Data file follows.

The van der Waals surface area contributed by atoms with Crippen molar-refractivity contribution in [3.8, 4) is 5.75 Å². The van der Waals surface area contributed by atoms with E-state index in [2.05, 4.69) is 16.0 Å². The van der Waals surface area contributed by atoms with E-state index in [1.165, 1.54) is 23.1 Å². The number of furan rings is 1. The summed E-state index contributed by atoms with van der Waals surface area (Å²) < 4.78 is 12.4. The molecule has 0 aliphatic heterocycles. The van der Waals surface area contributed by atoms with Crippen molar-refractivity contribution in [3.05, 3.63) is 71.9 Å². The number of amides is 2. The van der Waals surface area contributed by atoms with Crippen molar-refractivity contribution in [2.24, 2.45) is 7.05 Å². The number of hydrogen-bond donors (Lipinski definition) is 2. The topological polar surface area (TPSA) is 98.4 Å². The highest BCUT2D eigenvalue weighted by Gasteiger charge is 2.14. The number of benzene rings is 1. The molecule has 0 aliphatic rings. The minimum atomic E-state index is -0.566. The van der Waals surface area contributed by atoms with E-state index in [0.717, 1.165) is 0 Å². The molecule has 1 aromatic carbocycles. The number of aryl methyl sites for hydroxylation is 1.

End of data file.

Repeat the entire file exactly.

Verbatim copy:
The van der Waals surface area contributed by atoms with Crippen molar-refractivity contribution in [3.8, 4) is 5.75 Å². The van der Waals surface area contributed by atoms with E-state index in [2.05, 4.69) is 16.0 Å². The van der Waals surface area contributed by atoms with E-state index in [1.165, 1.54) is 23.1 Å². The number of furan rings is 1. The summed E-state index contributed by atoms with van der Waals surface area (Å²) < 4.78 is 12.4. The molecule has 0 aliphatic heterocycles. The van der Waals surface area contributed by atoms with Crippen molar-refractivity contribution in [3.05, 3.63) is 71.9 Å². The number of amides is 2. The van der Waals surface area contributed by atoms with Crippen molar-refractivity contribution in [2.24, 2.45) is 7.05 Å². The number of hydrogen-bond donors (Lipinski definition) is 2. The topological polar surface area (TPSA) is 98.4 Å². The highest BCUT2D eigenvalue weighted by Gasteiger charge is 2.14. The number of benzene rings is 1. The molecule has 0 aliphatic rings. The minimum atomic E-state index is -0.566. The van der Waals surface area contributed by atoms with E-state index in [0.717, 1.165) is 0 Å². The molecule has 1 aromatic carbocycles. The number of aryl methyl sites for hydroxylation is 1.